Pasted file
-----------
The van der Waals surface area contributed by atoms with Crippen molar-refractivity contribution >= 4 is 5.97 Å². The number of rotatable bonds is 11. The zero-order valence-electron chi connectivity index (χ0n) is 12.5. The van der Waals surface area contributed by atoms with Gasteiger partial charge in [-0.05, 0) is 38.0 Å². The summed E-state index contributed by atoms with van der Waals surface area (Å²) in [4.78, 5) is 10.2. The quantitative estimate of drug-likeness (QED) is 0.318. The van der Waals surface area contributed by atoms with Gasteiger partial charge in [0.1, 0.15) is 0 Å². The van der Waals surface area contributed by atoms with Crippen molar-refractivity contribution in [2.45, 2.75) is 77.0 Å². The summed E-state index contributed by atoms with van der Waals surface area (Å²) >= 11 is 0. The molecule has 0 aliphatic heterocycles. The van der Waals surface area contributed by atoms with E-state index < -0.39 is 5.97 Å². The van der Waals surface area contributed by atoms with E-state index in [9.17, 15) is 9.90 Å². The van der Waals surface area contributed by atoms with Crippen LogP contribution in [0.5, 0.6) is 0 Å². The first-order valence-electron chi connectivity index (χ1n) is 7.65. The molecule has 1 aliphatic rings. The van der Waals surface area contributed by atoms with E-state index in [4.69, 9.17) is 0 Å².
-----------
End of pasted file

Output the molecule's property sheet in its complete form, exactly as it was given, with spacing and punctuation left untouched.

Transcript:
The van der Waals surface area contributed by atoms with Crippen molar-refractivity contribution >= 4 is 5.97 Å². The number of rotatable bonds is 11. The zero-order valence-electron chi connectivity index (χ0n) is 12.5. The van der Waals surface area contributed by atoms with Gasteiger partial charge in [-0.05, 0) is 38.0 Å². The summed E-state index contributed by atoms with van der Waals surface area (Å²) in [4.78, 5) is 10.2. The quantitative estimate of drug-likeness (QED) is 0.318. The van der Waals surface area contributed by atoms with Gasteiger partial charge in [0.1, 0.15) is 0 Å². The van der Waals surface area contributed by atoms with Crippen molar-refractivity contribution in [2.45, 2.75) is 77.0 Å². The summed E-state index contributed by atoms with van der Waals surface area (Å²) >= 11 is 0. The molecule has 0 aliphatic heterocycles. The van der Waals surface area contributed by atoms with E-state index < -0.39 is 5.97 Å². The van der Waals surface area contributed by atoms with E-state index in [9.17, 15) is 9.90 Å². The van der Waals surface area contributed by atoms with Crippen LogP contribution in [0.5, 0.6) is 0 Å². The first-order valence-electron chi connectivity index (χ1n) is 7.65. The molecule has 1 aliphatic rings. The van der Waals surface area contributed by atoms with E-state index in [4.69, 9.17) is 0 Å².